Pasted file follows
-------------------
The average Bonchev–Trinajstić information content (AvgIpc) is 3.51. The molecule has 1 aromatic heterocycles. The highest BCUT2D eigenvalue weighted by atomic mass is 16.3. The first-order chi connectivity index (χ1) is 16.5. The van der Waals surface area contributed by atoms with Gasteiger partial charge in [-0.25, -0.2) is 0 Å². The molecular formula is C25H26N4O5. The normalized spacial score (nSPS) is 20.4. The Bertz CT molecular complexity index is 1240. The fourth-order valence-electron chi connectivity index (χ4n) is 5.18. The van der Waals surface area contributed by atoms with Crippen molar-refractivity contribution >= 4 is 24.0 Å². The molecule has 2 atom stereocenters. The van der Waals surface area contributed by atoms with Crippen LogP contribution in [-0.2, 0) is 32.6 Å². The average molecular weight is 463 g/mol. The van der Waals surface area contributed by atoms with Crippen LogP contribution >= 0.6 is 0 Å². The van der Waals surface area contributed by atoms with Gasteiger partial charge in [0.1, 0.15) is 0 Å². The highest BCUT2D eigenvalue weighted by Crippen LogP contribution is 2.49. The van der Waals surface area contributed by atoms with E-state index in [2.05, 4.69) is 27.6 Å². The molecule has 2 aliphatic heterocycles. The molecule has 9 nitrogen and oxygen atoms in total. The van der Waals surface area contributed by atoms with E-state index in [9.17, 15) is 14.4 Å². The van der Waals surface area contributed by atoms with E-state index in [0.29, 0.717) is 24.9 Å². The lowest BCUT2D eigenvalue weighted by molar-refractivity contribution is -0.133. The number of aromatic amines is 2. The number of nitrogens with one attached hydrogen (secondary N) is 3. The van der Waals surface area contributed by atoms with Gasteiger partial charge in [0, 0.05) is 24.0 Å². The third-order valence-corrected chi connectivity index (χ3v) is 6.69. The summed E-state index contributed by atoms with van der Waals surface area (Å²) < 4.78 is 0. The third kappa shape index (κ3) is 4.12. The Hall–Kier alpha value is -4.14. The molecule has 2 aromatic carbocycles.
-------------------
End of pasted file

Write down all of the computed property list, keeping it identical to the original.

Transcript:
The average Bonchev–Trinajstić information content (AvgIpc) is 3.51. The molecule has 1 aromatic heterocycles. The highest BCUT2D eigenvalue weighted by atomic mass is 16.3. The first-order chi connectivity index (χ1) is 16.5. The van der Waals surface area contributed by atoms with Gasteiger partial charge in [-0.25, -0.2) is 0 Å². The molecular formula is C25H26N4O5. The normalized spacial score (nSPS) is 20.4. The Bertz CT molecular complexity index is 1240. The fourth-order valence-electron chi connectivity index (χ4n) is 5.18. The van der Waals surface area contributed by atoms with Crippen molar-refractivity contribution >= 4 is 24.0 Å². The molecule has 2 atom stereocenters. The van der Waals surface area contributed by atoms with Crippen LogP contribution in [-0.2, 0) is 32.6 Å². The average molecular weight is 463 g/mol. The van der Waals surface area contributed by atoms with Crippen LogP contribution >= 0.6 is 0 Å². The van der Waals surface area contributed by atoms with Gasteiger partial charge in [0.1, 0.15) is 0 Å². The highest BCUT2D eigenvalue weighted by Crippen LogP contribution is 2.49. The van der Waals surface area contributed by atoms with E-state index in [2.05, 4.69) is 27.6 Å². The molecule has 2 aliphatic heterocycles. The molecule has 9 nitrogen and oxygen atoms in total. The van der Waals surface area contributed by atoms with E-state index in [9.17, 15) is 14.4 Å². The van der Waals surface area contributed by atoms with E-state index in [0.29, 0.717) is 24.9 Å². The lowest BCUT2D eigenvalue weighted by molar-refractivity contribution is -0.133. The number of aromatic amines is 2. The number of nitrogens with one attached hydrogen (secondary N) is 3. The van der Waals surface area contributed by atoms with Gasteiger partial charge in [0, 0.05) is 24.0 Å². The third-order valence-corrected chi connectivity index (χ3v) is 6.69. The summed E-state index contributed by atoms with van der Waals surface area (Å²) < 4.78 is 0. The third kappa shape index (κ3) is 4.12. The Hall–Kier alpha value is -4.14. The molecule has 2 aromatic carbocycles.